How to Author Teaching Files
This article is a shorthand guide for creating and editing MIRC documents using the MIRC Author Service. MIRC provides several ways to create and edit documents:
- The Basic Author Service allows a user to create a document, submitting files and images which reside on the user's local computer.
- The Advanced Author Service allows a user to create and edit documents, submitting files and images which reside in the user's file cabinet on the MIRC site.
- The Zip Service allows a user to create one or more documents by submitting a zip file containing a tree of directories, each directory containing the files and images for one document.
- The TCE Service allows a user at a PACS diagnostic workstation to create and submit documents to a MIRC site.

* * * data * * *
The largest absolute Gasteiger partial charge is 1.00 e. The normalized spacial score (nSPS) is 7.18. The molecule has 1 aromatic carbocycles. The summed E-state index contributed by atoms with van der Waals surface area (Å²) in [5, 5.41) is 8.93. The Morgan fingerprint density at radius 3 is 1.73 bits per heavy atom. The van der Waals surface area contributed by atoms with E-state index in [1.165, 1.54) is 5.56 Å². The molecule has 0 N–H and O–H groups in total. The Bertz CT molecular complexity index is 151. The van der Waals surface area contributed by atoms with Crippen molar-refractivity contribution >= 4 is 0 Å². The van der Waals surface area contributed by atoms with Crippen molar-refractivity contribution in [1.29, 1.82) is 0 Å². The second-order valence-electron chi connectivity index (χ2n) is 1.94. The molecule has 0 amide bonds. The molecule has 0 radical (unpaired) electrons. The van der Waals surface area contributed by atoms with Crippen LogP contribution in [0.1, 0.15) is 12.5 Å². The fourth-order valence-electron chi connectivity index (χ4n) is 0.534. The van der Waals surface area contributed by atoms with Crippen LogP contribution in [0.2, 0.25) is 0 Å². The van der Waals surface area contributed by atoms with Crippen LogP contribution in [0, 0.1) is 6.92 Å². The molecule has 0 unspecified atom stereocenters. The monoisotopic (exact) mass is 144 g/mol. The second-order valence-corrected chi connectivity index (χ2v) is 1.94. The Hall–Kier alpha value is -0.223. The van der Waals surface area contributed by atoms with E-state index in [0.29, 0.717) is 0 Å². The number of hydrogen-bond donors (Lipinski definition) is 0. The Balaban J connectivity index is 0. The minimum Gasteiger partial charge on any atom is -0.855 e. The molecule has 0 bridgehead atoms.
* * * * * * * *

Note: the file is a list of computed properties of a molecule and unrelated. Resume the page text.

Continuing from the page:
- The Submit Service provides a way for third-party, client-side authoring tools to interface with a MIRC site. It also allows MIRC documents which have been exported from one site to be submitted to another site.
- The DICOM Service provides automatic document creation for images received via the DICOM protocol. While this service was intended for clinical trials, it has been used for teaching file creation as well.
All MIRC documents, no matter how they were created, can be edited in the Advanced Author Service.
This article describes the Basic Author Service and the Advanced Author Service. Articles describing the other services are available on the MIRC wiki at mircwiki.rsna.org.
- 1 Prerequisites
- 2 The Basic Author Service
- 3 The Advanced Author Service